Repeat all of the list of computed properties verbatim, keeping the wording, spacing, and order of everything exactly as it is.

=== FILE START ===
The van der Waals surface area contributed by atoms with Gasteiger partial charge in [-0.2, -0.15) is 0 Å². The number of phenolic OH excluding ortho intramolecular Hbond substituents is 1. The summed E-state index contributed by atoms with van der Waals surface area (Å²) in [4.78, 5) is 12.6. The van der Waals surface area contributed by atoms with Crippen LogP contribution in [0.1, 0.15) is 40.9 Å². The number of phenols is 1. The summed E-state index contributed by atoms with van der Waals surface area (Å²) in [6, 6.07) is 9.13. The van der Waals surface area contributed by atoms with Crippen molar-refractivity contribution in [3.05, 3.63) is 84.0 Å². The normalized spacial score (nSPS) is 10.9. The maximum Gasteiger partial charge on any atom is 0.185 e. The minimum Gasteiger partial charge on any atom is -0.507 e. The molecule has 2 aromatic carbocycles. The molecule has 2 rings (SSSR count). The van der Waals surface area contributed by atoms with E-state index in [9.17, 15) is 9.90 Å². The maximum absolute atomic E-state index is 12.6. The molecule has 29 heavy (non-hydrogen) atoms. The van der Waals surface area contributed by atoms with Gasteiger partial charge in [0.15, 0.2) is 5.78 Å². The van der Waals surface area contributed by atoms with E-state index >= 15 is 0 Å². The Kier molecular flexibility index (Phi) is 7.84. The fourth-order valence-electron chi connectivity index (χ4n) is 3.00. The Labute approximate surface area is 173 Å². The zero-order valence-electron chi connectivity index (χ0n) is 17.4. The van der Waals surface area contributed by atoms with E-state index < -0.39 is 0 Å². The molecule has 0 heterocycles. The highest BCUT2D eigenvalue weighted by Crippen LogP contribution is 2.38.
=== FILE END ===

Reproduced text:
The van der Waals surface area contributed by atoms with Gasteiger partial charge in [-0.2, -0.15) is 0 Å². The number of phenolic OH excluding ortho intramolecular Hbond substituents is 1. The summed E-state index contributed by atoms with van der Waals surface area (Å²) in [4.78, 5) is 12.6. The van der Waals surface area contributed by atoms with Crippen LogP contribution in [0.1, 0.15) is 40.9 Å². The number of phenols is 1. The summed E-state index contributed by atoms with van der Waals surface area (Å²) in [6, 6.07) is 9.13. The van der Waals surface area contributed by atoms with Crippen molar-refractivity contribution in [3.05, 3.63) is 84.0 Å². The normalized spacial score (nSPS) is 10.9. The maximum Gasteiger partial charge on any atom is 0.185 e. The minimum Gasteiger partial charge on any atom is -0.507 e. The molecule has 2 aromatic carbocycles. The molecule has 2 rings (SSSR count). The van der Waals surface area contributed by atoms with E-state index in [9.17, 15) is 9.90 Å². The maximum absolute atomic E-state index is 12.6. The molecule has 29 heavy (non-hydrogen) atoms. The van der Waals surface area contributed by atoms with Gasteiger partial charge in [0.15, 0.2) is 5.78 Å². The van der Waals surface area contributed by atoms with E-state index >= 15 is 0 Å². The Kier molecular flexibility index (Phi) is 7.84. The fourth-order valence-electron chi connectivity index (χ4n) is 3.00. The Labute approximate surface area is 173 Å². The zero-order valence-electron chi connectivity index (χ0n) is 17.4. The van der Waals surface area contributed by atoms with E-state index < -0.39 is 0 Å². The molecule has 0 heterocycles. The highest BCUT2D eigenvalue weighted by Crippen LogP contribution is 2.38.